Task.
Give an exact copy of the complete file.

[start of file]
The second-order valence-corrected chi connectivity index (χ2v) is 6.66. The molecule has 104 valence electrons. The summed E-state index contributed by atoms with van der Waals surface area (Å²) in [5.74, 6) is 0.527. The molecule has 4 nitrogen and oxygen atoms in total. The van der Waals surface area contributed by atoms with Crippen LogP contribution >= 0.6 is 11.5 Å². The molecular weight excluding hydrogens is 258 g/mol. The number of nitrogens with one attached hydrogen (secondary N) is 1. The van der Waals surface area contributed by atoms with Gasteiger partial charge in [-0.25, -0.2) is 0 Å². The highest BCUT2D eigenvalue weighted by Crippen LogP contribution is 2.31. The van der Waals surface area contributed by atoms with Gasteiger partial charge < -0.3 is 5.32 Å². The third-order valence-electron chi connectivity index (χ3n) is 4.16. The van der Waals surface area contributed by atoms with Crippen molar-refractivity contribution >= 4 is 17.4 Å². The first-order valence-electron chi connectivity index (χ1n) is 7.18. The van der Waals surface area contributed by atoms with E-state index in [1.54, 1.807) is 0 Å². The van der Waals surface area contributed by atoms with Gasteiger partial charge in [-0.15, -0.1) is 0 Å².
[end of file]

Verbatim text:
The second-order valence-corrected chi connectivity index (χ2v) is 6.66. The molecule has 104 valence electrons. The summed E-state index contributed by atoms with van der Waals surface area (Å²) in [5.74, 6) is 0.527. The molecule has 4 nitrogen and oxygen atoms in total. The van der Waals surface area contributed by atoms with Crippen LogP contribution >= 0.6 is 11.5 Å². The molecular weight excluding hydrogens is 258 g/mol. The number of nitrogens with one attached hydrogen (secondary N) is 1. The van der Waals surface area contributed by atoms with Gasteiger partial charge in [-0.25, -0.2) is 0 Å². The highest BCUT2D eigenvalue weighted by Crippen LogP contribution is 2.31. The van der Waals surface area contributed by atoms with Gasteiger partial charge < -0.3 is 5.32 Å². The third-order valence-electron chi connectivity index (χ3n) is 4.16. The van der Waals surface area contributed by atoms with Crippen molar-refractivity contribution >= 4 is 17.4 Å². The first-order valence-electron chi connectivity index (χ1n) is 7.18. The van der Waals surface area contributed by atoms with E-state index in [1.54, 1.807) is 0 Å². The van der Waals surface area contributed by atoms with Gasteiger partial charge in [-0.15, -0.1) is 0 Å².